I still haven’t figured out how to use Steam. I mean, I play games on Steam quite a bit, but scanning the store for new arrivals and Early Access gems isn’t something I’ve acquired a skill for. As such, I have to wait until I see someone tweet or post about a Steam title before I’m aware it exists. Slay the Spire is a recent example. I’ve been playing the Early Access version for a couple days, thinking I stumbled onto something special, only to find that it’s been available for 2 months now and we’re the only damn site that hasn’t written up something about it. So, just ignore the fact that Slay the Spire isn’t a brand new release and play along.
Slay the Spire is a roguelike deck-builder which is a combo that should get your blood pumping because it’s the same magical duo that powers a certain gem with terrible artwork. Yes, I’m talking about Dream Quest, and Slay the Spire has much of the same feel. Luckily, it adds enough new mechanisms that while the thrill remains similar, gameplay feels completely different.
As in most dungeon-crawling roguelikes, you play as a single soldier drawn from one of three available classes. You’re offered a map with multiple starting points that twist, converge, and diverge all on their way to a boss at the top. You get to pick which paths to take, with the map clearly showing if you’ll be battling a monster, an elite, nabbing a chest, or whatever. The map is also filled with question marks which can be anything, but often seem to be choose-your-own adventure style events where you get to pick your own destiny. Everything you do leads to more gold, magic items, and cards. You’ll get to add new cards after just about every encounter, while other encounters will let you upgrade cards you already own or discard fodder from your growing deck.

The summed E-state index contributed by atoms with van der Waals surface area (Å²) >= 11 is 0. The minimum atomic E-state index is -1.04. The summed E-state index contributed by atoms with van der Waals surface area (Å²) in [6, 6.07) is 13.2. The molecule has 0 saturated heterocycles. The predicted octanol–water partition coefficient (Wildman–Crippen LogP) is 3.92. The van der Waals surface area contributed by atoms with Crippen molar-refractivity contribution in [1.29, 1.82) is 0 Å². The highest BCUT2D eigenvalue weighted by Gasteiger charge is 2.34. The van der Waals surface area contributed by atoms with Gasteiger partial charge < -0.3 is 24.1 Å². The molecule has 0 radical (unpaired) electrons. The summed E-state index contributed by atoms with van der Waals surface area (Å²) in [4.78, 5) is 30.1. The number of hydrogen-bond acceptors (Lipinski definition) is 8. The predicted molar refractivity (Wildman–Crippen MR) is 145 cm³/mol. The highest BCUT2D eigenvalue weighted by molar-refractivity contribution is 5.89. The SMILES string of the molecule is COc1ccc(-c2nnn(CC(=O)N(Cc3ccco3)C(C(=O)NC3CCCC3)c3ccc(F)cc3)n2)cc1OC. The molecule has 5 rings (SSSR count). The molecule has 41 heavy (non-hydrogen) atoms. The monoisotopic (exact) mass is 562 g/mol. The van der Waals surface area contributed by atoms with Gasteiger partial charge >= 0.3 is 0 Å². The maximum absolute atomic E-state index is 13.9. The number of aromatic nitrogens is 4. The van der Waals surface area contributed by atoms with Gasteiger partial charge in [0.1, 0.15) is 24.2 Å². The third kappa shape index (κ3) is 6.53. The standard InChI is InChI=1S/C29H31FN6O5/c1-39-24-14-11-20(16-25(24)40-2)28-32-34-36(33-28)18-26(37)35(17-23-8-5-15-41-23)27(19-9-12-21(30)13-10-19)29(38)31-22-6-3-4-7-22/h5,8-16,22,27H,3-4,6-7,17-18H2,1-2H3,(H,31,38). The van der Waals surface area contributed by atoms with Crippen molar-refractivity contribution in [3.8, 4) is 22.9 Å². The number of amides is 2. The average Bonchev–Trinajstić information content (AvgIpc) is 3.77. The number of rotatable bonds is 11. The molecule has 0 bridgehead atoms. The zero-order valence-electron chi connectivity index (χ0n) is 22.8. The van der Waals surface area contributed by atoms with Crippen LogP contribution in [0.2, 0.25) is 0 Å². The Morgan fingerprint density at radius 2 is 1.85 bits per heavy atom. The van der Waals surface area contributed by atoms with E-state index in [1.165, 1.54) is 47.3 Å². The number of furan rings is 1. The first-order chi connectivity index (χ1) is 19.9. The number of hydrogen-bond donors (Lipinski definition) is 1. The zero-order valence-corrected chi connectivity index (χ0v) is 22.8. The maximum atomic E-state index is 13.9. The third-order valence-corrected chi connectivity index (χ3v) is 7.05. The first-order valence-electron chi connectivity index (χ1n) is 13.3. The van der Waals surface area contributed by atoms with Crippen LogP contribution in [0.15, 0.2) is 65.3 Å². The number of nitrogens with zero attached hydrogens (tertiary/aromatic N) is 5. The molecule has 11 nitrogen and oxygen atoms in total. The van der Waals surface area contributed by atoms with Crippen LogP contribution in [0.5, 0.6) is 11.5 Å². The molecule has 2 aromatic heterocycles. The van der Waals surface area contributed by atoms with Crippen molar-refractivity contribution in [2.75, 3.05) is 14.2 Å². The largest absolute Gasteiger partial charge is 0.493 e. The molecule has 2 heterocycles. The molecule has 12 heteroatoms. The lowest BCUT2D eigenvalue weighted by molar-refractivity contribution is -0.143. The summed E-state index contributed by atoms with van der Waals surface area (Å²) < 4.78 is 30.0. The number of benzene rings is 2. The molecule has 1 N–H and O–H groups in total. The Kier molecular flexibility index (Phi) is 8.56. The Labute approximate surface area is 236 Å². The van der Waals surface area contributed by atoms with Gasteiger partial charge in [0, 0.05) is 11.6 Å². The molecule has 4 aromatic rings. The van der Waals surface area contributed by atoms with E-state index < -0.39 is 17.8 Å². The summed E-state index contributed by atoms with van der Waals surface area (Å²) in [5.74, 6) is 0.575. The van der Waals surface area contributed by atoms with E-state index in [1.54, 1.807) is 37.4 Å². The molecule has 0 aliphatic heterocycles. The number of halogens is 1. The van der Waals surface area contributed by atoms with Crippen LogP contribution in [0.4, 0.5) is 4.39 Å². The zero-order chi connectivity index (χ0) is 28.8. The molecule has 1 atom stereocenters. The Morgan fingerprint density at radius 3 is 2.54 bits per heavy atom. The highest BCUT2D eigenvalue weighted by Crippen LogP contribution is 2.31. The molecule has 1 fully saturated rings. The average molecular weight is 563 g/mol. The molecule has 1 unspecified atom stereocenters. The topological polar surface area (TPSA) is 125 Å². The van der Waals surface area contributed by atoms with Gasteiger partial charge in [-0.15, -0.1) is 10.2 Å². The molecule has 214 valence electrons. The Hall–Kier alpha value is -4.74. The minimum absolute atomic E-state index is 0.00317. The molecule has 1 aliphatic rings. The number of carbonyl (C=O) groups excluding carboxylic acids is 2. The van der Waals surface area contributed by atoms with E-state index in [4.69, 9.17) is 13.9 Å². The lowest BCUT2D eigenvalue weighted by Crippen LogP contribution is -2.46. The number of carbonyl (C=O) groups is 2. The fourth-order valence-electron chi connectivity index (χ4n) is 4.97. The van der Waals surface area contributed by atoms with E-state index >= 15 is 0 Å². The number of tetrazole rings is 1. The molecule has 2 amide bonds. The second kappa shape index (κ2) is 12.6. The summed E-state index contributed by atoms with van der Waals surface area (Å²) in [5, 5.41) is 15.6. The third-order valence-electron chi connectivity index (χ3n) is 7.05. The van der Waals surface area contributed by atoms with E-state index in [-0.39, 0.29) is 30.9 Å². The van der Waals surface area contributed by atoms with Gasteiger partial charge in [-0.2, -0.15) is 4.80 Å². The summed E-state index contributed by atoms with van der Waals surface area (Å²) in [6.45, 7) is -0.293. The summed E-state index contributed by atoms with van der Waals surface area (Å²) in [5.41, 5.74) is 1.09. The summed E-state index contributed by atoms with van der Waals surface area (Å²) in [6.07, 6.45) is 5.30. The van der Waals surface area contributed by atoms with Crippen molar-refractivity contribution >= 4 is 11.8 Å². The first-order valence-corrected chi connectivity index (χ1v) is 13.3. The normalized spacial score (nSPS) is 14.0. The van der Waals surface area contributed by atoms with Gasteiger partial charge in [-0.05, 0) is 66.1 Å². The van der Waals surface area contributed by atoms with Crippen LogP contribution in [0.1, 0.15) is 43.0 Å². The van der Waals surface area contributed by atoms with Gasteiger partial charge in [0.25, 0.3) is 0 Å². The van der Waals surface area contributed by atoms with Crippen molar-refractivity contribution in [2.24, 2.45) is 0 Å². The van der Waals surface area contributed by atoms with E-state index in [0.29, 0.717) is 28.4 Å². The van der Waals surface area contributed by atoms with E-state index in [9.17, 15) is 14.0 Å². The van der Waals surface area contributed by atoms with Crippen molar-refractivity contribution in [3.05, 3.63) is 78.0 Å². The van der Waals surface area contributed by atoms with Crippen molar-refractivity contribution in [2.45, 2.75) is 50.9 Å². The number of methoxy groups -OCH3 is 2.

Combat is a simple affair from a rules perspective, but isn’t something you can wade into just tossing cards from your hand willy-nilly. First of all, you have a small pool of energy to draw from each turn, and each card you play will drain some of it. Your starting cards are either “defense” or “attack” cards, so you’ll have to decide if you want to use your energy this turn to protect you from the enemy’s oncoming attack, or do you go on the offensive? As you earn cards and items, the game’s depth begins to emerge. You’ll be looking for combos with your own cards, but also need to be aware of special abilities that your enemies are throwing at you, making some of your cards less effective than they should be. Each battle is a new puzzle to unravel and it’s great.
A big part of what makes Slay the Spire so damn good is the sheer variety of options offered each encounter. The game has over 200 cards, over 50 unique encounters, over 100 different items to find, and every level is procedurally generated so you’ll never see the exact same sequence of events twice.
Slay the Spire is currently in Early Access on Steam for PC/Mac/Linux. We’re not sure when it will be going into full release, but I’ll say that the EA version is pretty polished as-is. I haven’t encountered any crashes or bugs yet, and I’ve been playing the hell out of it. We’ve put in a call with developer, Megacrit, to see if there’s a chance Slay the Spire would ever appear on mobile. It seems like it would be a perfect fit, particularly for tablets, but we haven’t heard back [Dave sent them an email only a few minutes ago, so it’s not their fault.- ed.]. We’ll keep an ear out, and will most likely be posting an in-depth review when Slay the Spire has its full release.